I’m known for turning a phrase now and then. You’ll find them (some of which have been inspired by other, smarter people) scattered through my posts around the web. Today, I thought I would gather seven of them to share with you all in one place. How insightful they actually are is for you to judge, but I do hope this post generates some thought and discussion.
1 – The web is driven by communities
Communities laid the foundation for the web and they continue to be its engine. It’s certainly true that once companies developed transaction technology, the web started to develop into a commerce channel and money from that kept building it. However, without communities all you would have is huge strip mall with infinite parking. Understanding how communities grow and interact can help you develop a communication strategy which will work.
2 – The email vs. social debate is a red herring being used by some to drive personal agendas
By definition any interaction between two people is a social interaction. It doesn’t matter if it happens via Twitter, email or on a bloody escalator. Each channel has its own strengths and it’s more likely there will be a convergence at some point rather than a replacement. Start thinking in terms of a multi-channel marketing approach and don’t worry so much about the next big thing.
3 – Social media marketing is not a megaphone
Social media means the traditional marketing monologue won’t cut it. It’s a dialogue and you have to be prepared to have that conversation with people. If you don’t have the time and resources or the will to be interactive, then this channel is not suited for you. The most important skill for social media is listening.
4 – It’s a one-to-one communication
I always try to blog or tweet as if I’m interacting directly with one person. There is an intimacy (just you and your monitor and KB) which exists on the web and keeping the conversation one-to-one is a powerful way to communicate effectively.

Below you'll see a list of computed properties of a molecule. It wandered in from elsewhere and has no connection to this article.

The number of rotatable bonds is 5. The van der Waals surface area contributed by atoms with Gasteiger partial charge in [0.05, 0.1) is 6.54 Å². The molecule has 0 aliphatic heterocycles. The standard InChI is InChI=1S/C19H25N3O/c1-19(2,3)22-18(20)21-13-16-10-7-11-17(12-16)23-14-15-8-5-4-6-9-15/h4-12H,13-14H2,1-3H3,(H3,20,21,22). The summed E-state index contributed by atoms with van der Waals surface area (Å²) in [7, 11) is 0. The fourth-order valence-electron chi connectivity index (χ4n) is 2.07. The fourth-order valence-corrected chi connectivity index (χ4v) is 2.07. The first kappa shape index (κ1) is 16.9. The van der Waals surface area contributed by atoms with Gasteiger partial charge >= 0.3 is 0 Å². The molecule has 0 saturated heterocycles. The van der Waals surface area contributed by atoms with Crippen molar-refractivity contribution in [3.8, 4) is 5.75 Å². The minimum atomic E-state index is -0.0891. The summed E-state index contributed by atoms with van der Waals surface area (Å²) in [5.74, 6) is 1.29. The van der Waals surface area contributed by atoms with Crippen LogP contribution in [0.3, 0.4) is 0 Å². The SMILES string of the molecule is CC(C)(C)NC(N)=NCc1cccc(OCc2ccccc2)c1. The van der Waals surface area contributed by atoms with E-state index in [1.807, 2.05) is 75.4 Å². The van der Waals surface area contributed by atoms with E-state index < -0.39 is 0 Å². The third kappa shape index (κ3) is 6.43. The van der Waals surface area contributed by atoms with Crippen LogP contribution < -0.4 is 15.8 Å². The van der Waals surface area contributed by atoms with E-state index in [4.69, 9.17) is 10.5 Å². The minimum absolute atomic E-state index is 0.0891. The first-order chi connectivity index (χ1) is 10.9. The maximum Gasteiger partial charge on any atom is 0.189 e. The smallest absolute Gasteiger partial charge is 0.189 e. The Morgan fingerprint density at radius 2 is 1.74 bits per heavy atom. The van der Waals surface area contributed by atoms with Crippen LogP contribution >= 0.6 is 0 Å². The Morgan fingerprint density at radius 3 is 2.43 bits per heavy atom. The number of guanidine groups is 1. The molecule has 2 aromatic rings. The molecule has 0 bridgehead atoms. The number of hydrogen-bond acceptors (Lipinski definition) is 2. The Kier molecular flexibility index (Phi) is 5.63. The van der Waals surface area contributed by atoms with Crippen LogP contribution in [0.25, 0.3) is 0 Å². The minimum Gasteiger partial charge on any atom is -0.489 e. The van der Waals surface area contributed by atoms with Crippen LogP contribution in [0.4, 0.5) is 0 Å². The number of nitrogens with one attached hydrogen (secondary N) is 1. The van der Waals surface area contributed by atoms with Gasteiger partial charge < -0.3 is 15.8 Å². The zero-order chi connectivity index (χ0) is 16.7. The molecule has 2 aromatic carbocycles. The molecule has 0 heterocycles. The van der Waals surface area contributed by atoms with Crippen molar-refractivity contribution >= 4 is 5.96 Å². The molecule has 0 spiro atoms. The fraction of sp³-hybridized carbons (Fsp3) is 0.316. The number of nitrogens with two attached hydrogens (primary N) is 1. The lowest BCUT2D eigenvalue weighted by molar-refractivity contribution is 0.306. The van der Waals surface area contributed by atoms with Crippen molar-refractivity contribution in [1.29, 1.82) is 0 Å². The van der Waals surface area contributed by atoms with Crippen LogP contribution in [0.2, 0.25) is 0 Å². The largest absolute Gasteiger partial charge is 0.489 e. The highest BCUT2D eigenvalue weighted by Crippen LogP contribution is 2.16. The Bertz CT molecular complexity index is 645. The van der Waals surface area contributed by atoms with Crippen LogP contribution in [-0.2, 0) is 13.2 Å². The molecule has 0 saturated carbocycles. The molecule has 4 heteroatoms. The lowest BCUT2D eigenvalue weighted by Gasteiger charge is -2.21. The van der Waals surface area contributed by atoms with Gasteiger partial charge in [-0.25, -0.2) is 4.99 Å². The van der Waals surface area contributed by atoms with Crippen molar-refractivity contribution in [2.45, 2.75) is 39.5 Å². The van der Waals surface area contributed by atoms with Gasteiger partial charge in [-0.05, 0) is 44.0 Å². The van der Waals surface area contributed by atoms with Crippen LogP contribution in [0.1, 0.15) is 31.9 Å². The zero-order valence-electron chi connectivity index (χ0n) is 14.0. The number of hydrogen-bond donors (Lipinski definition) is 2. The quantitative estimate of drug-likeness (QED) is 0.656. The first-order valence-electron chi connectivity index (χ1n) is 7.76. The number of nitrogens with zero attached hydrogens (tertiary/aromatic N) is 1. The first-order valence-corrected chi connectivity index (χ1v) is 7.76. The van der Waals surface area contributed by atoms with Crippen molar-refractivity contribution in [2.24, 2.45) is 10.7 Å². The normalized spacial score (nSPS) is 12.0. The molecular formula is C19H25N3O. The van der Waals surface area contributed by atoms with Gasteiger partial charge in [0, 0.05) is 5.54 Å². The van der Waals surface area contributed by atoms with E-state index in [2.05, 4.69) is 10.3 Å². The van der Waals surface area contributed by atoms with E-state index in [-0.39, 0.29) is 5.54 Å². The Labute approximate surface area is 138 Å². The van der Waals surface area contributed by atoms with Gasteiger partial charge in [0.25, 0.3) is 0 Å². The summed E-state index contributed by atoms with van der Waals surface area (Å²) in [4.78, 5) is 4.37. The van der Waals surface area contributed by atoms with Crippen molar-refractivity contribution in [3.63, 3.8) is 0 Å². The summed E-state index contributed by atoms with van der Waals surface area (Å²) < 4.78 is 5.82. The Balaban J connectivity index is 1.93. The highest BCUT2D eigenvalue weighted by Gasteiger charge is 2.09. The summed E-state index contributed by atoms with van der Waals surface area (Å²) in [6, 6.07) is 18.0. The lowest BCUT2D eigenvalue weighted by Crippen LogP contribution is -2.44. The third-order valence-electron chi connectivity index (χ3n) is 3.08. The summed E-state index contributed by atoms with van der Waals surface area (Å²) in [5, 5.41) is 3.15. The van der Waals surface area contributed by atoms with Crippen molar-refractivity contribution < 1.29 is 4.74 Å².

5 – It’s not important what technology can do, but what people do with it
You’ve got a lot of powerful tools to show off your product online, but the most powerful thing you can do is show potential customers what others do with your product and how it adds value to their lives. User reviews, blogs, social media and video can all be used to get that message across.
6 – Social media people are born and not made
What I mean by this is that those who thrive in social situations usually have an apparent aptitude for it. It’s not likely you’ll be able to train “Silent Bob” from accounting to be your social media rock star, but Jenny who is the life of the staff parties and a social butterfly is probably a good candidate. Take a good honest look at your corporate culture and ask yourself if you have a positive and social environment. Does yours need some work?
7 – Social marketing is not a panacea
Social media marketing won’t weave straw into gold for you. You need a vision and you need a plan and that means you have to set measurable goals for your marketing via social media. What are your goals and how will you measure success?